Mailfence with Thunderbird on Windows 10

I tried alternatives and this is the one that works

Greetings from the Couch
Jul 2 · 3 min read

Mailfence is a security-conscious email alternative to the big players such as Google, Microsoft et.al. It protects your messages from prying eyes and sends emails securely.

I’ve had an account with them for a year now and they’re pretty good, and actually fairly cheap for my requirements. They also provide free email so long as you don’t mind logging in via web browser.

Email, Calendars and contacts

Email setup is actually relatively simple and will work on most things, Outlook, Windows 10 Mail, etc.

However setting up the calendar and contacts list is a little more tricky.

What’s needed is something called calDAV and cardDAV integration. CAL as in “Calendar”, and “Card” as in the little cards you might have once used to record your contacts on in the 1950s.

If you haven’t already realized, IT people aren’t great at naming things.

CALDAV and CARDDAV are “protocols”, which are just rules of engagement, how information is arranged, in what order, etc.

Unfortunately, Outlook and Windows 10 calendar won’t integrate with these protocols. Nor will many other email applications.

Thunderbirds are GO!

The one application that will work with all these is Mozilla Thunderbird, the free, open-source email application which works on all computers.

Setup thunderbird

You’ll find your Mailfence settings after you login to your account.

At the top right there’s My settings. Just click one of the links and it’ll open a popup window with everything you need.

Setup your email as IMAP, as this will keep your online account and local account synchronized. That is, the messages on your computer will match those in your online account.

To setup your contacts and calendar you’ll need some Thunderbird Addons, which are free downloadable features.

Click Tools > Add-Ons

Search for Lightning > Add to Thunderbird

Search for Provider for CalDav &CardDav > Add to Thunderbird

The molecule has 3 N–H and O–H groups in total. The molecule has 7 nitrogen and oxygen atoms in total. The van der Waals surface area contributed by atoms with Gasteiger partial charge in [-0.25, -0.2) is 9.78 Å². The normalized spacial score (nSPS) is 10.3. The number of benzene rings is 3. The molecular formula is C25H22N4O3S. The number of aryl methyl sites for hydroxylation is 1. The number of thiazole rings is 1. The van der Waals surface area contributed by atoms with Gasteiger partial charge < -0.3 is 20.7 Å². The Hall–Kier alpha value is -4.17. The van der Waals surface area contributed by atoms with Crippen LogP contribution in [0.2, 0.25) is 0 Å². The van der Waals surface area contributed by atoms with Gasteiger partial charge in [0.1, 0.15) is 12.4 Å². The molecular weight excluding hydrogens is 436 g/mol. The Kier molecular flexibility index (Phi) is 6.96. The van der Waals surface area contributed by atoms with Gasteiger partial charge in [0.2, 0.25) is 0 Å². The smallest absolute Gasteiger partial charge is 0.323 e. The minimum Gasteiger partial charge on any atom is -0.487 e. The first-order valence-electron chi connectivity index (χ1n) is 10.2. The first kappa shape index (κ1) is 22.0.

Search for Tbsync then click Add to Thunderbird.

Restart Thunderbird.

Once installed, setup with these steps.

Click Tools > Add-On Options > TBsync

Account Actions > Add new account > CalDav & CardDav > Manual configuration

Enter your Mailfence username and password (e.g., username@mailfence.com)

Cut and paste the Private CalDav settings from the Mailfence popup

Cut and paste the Pricate CardDav settings from the Mailfence popup

Click Next to confirm the settings.

Click Finish when the settings are confirmed.

Now perform your first synchronization.

Select your account

Tick Enable and synchronize this account and both the Available Resources.

Click Synchronize Now

If all goes well, you’ll have two-way access to your calendar and contacts list.

Making Thunderbird look nicer (bonus information)

Thunderbird’s default look and feel is a bit “early 2000’s for my liking. But luckily, there’s a “theme” for that.

Click Tools > Add-Ons > Themes

I chose the “Monterail” theme, either Dark or Full Dark, which makes Thunderbird look a bit more modern. However, there’s lots to choose from.

Then there’s these add-ons which I find useful.

  • Unread badge — displays an “unread emails” count over the Thunderbird toolbar icon.
  • Folder Account — use to associate specific accounts or identities with selected folders
  • Open With — force thunderbird to open URLs in the web browser you choose, rather than the Windows system default
  • Category Manager — categorize your contact list
  • Thunderbird conversations — makes email messages work a little like text conversations.

Conclusion

Microsoft needs to do better with basic operating system functionality such as calendars and contacts. But as always, there’s a workaround.

Disorderly Instruct

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